POCKLINGTON Arts Centre favourites LipService Theatre will present a special live stream of their savvy yet delightfully silly Bronte sisters spoof Withering Looks tomorrow night (22/4/2021).
Forming part of the still-closed East Yorkshire venue’s ongoing series of online events during the pandemic lockdowns, the 7.30pm streaming will be introduced on Zoom by LipService duo Maggie Fox and Sue Ryding.
They will conduct a live question-and-answer session too at the finale. “We’ll either be on Maggie’s sofa or mine, with some no doubt very interesting photographs behind us!” says Sue.
Tickets are selling fast with customers from far and wide – including Belgium – snapping them up.
Dubbed “the Laurel and Hardy of literary deconstruction” by the Guardian, LipService have visited Pocklington Arts Centre regularly, and when pandemic restrictions put a cross through their latest return, they settled on tomorrow’s stream instead.
“We’re doing this live stream specially for Pocklington Arts Centre, who had booked us to perform Withering Looks as part of their grand celebrations for their 20th anniversary last year, when obviously we couldn’t do it,” says Sue.
For the uninitiated in the Lip Service world of affectionate parody and pastiche, Withering Looks explores a day in the life of the Bronte sisters. “Well, two of them, Anne’s just popped out for a cup of sugar,” say the duo. “And in true David Attenborough style there’ll be additional footage, going behind the scenes of the making of the show.”
Commissioned by the Bronte Parsonage Museum, the filmed performance by “Britain’s favourite literary lunatics” was recorded by Maggie, from York, and Sue, from the other side of the Pennines, at the Bronte family’s home at Haworth, West Yorkshire.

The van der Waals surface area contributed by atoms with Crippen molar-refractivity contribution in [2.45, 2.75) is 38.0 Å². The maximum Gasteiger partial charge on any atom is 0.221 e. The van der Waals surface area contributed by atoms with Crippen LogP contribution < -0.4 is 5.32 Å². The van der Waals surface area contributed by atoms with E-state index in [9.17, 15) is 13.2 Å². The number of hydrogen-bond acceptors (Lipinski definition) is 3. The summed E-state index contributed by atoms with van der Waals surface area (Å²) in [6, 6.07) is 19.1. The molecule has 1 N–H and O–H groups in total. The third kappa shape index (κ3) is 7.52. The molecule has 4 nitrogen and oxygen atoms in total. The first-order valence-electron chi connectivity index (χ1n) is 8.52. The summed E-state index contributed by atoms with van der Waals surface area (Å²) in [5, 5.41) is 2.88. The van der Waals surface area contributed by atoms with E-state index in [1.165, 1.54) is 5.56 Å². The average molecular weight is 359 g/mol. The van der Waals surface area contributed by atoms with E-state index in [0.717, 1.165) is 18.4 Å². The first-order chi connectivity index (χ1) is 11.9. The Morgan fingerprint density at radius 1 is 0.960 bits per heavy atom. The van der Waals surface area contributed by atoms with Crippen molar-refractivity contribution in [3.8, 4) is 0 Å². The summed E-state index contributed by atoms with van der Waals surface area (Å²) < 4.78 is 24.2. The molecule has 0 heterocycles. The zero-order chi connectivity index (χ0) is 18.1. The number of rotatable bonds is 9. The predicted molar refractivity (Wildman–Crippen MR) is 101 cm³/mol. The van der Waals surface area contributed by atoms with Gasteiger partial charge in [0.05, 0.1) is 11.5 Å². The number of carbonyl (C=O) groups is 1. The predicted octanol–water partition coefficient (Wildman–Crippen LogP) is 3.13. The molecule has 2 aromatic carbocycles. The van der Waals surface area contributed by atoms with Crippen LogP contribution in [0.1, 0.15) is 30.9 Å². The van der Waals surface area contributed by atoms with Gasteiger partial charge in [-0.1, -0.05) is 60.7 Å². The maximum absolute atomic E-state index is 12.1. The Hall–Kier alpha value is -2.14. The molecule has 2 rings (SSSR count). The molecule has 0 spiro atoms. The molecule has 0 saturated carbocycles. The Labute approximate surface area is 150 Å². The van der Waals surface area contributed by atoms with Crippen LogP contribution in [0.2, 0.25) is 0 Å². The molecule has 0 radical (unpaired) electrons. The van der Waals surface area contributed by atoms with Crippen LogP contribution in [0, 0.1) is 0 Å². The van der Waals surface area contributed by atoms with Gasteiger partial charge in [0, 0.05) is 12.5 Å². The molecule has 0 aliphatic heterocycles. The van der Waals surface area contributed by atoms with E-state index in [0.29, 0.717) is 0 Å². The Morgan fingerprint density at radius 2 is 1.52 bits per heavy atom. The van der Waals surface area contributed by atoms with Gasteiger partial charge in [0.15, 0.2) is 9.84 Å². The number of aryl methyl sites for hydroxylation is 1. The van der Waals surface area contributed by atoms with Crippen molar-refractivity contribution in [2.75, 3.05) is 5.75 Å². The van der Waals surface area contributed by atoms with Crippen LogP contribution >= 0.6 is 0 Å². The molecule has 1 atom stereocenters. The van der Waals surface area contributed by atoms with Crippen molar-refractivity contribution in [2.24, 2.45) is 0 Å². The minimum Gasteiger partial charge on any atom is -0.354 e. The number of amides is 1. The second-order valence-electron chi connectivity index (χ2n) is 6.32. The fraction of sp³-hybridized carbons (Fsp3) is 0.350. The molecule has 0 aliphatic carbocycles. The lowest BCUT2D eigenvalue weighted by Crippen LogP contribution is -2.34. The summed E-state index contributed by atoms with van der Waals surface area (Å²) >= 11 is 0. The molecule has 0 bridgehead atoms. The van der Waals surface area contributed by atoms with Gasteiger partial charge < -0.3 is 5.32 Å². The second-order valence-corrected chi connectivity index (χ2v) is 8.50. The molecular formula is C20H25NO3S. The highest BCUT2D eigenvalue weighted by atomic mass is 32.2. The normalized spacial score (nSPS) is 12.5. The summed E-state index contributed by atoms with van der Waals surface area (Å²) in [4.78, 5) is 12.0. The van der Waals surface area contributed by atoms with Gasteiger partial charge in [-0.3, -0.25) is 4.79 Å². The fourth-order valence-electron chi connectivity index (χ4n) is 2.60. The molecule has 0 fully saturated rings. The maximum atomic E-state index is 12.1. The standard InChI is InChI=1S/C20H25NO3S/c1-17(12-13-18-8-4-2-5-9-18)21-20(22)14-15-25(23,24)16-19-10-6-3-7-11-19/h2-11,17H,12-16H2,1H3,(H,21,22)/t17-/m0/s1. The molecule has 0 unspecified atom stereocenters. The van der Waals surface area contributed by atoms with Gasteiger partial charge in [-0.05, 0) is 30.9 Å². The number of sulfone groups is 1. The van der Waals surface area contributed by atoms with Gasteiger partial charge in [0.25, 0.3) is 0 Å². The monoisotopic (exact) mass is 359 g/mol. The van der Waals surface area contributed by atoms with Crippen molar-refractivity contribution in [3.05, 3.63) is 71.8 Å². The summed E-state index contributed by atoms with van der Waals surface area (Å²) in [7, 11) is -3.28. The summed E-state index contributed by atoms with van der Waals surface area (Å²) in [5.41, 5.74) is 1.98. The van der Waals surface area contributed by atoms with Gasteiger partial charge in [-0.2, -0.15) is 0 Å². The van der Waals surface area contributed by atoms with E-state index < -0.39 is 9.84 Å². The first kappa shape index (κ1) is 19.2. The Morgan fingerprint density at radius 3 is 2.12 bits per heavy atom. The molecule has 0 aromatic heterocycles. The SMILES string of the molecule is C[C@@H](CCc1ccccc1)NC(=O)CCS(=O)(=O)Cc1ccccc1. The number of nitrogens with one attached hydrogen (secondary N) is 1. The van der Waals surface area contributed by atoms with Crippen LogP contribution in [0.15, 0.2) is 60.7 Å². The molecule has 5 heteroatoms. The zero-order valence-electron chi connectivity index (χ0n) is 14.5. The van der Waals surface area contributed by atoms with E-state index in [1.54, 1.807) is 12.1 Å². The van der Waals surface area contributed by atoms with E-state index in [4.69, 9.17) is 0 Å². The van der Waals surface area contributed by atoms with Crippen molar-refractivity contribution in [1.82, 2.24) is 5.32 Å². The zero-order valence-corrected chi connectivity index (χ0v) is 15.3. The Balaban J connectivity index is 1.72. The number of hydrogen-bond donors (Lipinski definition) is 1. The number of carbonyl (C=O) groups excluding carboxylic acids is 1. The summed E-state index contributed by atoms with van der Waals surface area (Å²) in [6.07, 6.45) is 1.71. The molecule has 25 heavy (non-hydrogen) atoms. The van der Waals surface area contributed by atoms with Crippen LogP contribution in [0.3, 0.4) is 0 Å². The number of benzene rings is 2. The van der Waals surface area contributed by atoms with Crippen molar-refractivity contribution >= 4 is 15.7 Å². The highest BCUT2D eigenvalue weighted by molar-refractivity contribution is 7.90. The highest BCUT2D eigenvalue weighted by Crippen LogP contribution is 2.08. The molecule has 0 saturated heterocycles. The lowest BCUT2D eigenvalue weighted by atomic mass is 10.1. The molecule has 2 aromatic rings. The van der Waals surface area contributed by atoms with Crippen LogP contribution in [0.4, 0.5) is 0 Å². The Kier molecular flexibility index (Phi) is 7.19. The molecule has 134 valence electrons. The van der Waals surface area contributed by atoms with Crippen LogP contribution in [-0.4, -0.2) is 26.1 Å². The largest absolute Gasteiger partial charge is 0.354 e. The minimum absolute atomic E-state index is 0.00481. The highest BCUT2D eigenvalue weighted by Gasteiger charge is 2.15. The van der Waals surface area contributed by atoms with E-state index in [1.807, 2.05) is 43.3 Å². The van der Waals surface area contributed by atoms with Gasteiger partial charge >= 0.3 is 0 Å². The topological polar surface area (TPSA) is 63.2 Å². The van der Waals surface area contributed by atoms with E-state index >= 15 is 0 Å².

Scenes from Withering Looks filmed “in the actual parsonage where the Bronte sisters wrote their actual books actually” will be complemented by additional material by Maggie and Sue recorded in and around Haworth village and on the wild and windswept moors in sub-zero temperatures.
“We made the recording three years ago in January, when the Parsonage was closed for cleaning, so we could do the filming,” says Sue. “That’s when we also filmed some scenes on the moors…in a blizzard. It was freezing! I think we nearly died! I’ve never been so cold!”
Maggie recalls the filming sessions: “We worked with a wonderful crew, with Noreen Kershaw directing us. She got a fantastic team together with the floor manager from The Teletubbies, the soundman from The Night Manager, and a brilliant cameraman, who did documentaries outdoors with Billy Connolly, so he was used to the cold.”
Maggie and Sue first met as drama students at Bristol University in a “very serious Henrik Ibsen production that had the audience on the floor laughing”. A tragedy for Ibsen nevertheless turned out to be the launching pad to a very long partnership in satirical comedy.